Institute: North Carolina
Year Established: 2016 Start Date: 2016-03-01 End Date: 2017-02-28
Total Federal Funds: $9,199 Total Non-Federal Funds: $44,999
Principal Investigators: James Bowen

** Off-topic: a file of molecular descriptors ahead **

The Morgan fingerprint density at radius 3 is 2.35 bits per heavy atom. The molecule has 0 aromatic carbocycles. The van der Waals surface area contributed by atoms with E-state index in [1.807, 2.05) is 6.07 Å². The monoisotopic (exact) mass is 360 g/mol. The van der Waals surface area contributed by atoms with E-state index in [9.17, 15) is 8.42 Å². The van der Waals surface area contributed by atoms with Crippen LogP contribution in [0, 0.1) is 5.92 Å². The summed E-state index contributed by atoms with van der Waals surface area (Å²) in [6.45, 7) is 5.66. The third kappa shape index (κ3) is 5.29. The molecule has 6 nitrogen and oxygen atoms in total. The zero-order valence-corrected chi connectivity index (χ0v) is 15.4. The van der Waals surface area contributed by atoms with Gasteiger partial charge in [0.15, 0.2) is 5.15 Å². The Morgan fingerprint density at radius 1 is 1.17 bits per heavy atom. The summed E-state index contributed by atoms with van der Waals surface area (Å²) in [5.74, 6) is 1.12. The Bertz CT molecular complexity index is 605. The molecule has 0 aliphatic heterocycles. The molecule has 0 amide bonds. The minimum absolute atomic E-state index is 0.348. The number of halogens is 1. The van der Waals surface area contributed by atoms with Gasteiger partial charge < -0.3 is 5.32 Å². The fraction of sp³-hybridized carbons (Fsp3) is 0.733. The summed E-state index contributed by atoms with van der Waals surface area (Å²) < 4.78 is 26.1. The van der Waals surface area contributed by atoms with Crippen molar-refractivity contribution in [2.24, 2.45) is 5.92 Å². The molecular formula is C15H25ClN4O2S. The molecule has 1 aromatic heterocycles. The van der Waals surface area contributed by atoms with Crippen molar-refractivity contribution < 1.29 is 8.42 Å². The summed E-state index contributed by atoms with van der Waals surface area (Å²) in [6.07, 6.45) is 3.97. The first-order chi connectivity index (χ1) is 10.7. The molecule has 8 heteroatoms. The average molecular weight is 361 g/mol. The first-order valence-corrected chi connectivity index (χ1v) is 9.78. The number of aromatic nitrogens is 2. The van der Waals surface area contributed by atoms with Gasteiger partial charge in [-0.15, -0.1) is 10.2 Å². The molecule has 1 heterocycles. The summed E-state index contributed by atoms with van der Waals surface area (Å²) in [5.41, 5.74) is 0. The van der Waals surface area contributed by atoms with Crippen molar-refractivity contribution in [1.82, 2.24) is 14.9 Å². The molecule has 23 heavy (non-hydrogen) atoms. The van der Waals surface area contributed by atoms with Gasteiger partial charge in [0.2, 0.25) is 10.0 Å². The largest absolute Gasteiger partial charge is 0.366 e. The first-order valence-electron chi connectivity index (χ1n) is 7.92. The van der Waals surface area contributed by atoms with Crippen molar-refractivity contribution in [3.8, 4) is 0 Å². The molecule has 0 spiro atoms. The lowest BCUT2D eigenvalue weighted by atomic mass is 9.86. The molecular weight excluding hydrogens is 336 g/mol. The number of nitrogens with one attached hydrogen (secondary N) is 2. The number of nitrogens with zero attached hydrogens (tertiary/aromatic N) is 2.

Abstract: In the 1980s and 90s the Neuse River Estuary was plagued with algal blooms and fishkills. A model-based total maximum daily load (TMDL) for nitrogen (N) loading was performed in 1999 and regulations to reduce total N loading to the estuary by 30% from a 1995 baseline were implemented. Inorganic N loading to the estuary has been reduced by 15-25%, but organic N and Trent River loading has increased by approximately 15% and 30%. Algal blooms and violations of the water quality criteria for chlorophyll-a still occur throughout the estuary. In a focused one-year study we propose to update the existing two-dimensional mechanistic model of the Neuse River Estuary in order to address the following research questions: 1. Is the Neuse Estuary equally sensitive, with regard to phytoplankton biomass, to changes in organic vs. inorganic N loading? 2. Is nutrient assimilation by phytoplankton equally effective for the organic and inorganic fractions of the N loading to the estuary? 3. Is the model developed in the 1990s still able to accurately predict phytoplankton biomass given the changes in the fractionation and spatial distribution of N loading to the estuary? 4. To what extent are the changes in distribution of phytoplankton biomass, and the biomass values seen in the estuary in the 2000’s attributable to changes in changes in the N loading? 5. What role do the bottom sediments play in the cycling and phytoplankton assimilation of organic and inorganic N loading to the estuary? The project will leverage efforts by the P.I. to develop the numerical model used for the TMDL and a second model developed to predict the fate and transport of pathogenic bacteria in the Neuse Estuary. These earlier projects provide the perfect starting point for a reexamination of the linkage between nutrient loading and biomass production in the Neuse Estuary.